In a March 31 entry to his blog, El Espectador columnist Felipe Zuleta referred to the case of Gabriel Puerta Parra (alias â€œThe Doctorâ€), a longtime narcotrafficker and paramilitary associate arrested in late 2004. The U.S. government requested Puertaâ€™s extradition in early 2004, and Colombian President Ãlvaro Uribe gave his final approval over two months ago. The extradition policy, notes Zuleta,
is the one that is going to put our ruling class into a jam. That is why they havenâ€™t wanted to extradite Gabriel Puerta Parra, whose extradition has been ready since February 20, despite the rapidity with which this government extradites. Could it be that Puerta Parra knows too many things about our president? What could it be?
â€œHe Knows Too Muchâ€ is the title of an article about Puerta that appeared a few days later on the website of Colombiaâ€™s Semana newsmagazine. It includes an overview of his background as an important behind-the-scenes figure in the twin rise of narcotrafficking and paramilitarism in Colombia during the last fifteen years.
Puerta served as head of the DAS ,the government security agency currently riven by scandal, in BoyacÃ¡ department during the 1960s. A major cattle rancher in northern Colombia, he was an early supporter and organizer of paramilitary groups in the Magdalena Medio region. He has served as an intermediary between paramilitaries and narcotraffickers (inlcuding as a bagman bringing narcosâ€™ money to top paramilitary leaders), and between feuding drug lords. His U.S. extradition request calls Puerta one of the leaders of the Northern Valle cartel, the largest single drug-trafficking organization (other than armed groups) in Colombia today.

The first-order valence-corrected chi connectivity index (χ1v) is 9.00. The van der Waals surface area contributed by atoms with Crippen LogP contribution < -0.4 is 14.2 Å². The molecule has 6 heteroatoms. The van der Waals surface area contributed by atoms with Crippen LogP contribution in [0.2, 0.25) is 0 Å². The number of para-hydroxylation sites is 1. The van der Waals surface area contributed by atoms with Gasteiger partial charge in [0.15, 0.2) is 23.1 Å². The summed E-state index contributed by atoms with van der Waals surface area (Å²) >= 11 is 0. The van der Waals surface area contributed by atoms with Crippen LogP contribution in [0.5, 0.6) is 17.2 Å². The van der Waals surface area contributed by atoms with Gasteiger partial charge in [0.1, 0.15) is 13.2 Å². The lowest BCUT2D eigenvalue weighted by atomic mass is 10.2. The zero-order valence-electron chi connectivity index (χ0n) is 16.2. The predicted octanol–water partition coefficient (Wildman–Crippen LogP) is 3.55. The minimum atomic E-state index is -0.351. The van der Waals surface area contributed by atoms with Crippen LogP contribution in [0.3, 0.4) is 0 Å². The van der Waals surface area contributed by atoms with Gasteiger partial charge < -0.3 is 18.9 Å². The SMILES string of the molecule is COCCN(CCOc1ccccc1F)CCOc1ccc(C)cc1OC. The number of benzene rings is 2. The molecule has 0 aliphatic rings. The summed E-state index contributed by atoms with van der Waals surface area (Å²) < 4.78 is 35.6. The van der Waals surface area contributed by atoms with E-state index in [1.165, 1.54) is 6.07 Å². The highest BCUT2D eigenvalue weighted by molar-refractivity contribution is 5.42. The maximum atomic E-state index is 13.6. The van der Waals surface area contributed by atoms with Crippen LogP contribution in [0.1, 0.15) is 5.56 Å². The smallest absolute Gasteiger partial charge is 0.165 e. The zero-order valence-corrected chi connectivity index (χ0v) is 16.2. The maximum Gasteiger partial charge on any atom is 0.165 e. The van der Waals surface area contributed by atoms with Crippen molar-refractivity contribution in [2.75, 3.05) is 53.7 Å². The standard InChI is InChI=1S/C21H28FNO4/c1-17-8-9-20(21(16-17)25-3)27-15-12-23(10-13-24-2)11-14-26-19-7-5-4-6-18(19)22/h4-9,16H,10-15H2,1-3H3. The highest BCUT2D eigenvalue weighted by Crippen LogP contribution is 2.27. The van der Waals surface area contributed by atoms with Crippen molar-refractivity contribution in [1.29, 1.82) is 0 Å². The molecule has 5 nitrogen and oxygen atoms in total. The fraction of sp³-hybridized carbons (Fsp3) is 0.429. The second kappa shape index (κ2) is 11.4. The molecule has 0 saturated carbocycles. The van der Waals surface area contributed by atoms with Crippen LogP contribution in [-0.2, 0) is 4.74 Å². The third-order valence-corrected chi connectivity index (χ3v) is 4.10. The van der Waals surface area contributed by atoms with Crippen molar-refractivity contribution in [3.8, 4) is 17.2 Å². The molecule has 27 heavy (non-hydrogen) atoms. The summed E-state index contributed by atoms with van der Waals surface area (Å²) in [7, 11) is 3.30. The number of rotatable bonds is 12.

According to an October 2004 article in El Tiempo (see Googleâ€™s cache of it here), in August of that year, two months before his arrest, Puerta had written to an unnamed top AUC leader asking permission to join the ranks of the paramilitary leadership in the demilitarized zone where demobilization talks were taking place. By becoming "Comandante Agamez," the name he chose for himself, Puerta Parra hoped not only to evade arrest, but to negotiate a possible amnesty and a way to avoid extradition to the United States. However, the article that appeared in Semana this month contains a different version of this episode; it says that the paramilitaries offered to make Puerta a comandante to avoid extradition, but that he turned them down.
Alongside its profile of Puerta, Semana published the text of an interview it secured with the jailed narcotrafficker, who remains unextradited. The interview, conducted by phone, offers a disturbing and revealing look at Colombiaâ€™s criminal underworld and its intersection with both paramilitaries and politics. Here it is in English.
Semana.com, April 3, 2006
â€œAs soon as they get me on the plane, Iâ€™ll plead guiltyâ€
Semana: What do you think about the paramilitary process?
Gabriel Puerta: That it is a farce. I donâ€™t see any future for it. There are many internal problems. With an army that has grown so much, it is impossible for this process to work. This story about how â€œif you behave we wonâ€™t turn you overâ€ is a very pretty thing, but there is no secure legal guarantee behind that promise, and the United States doesnâ€™t pardon.
S: You were a witness of how narcotraffickers took over paramilitarism.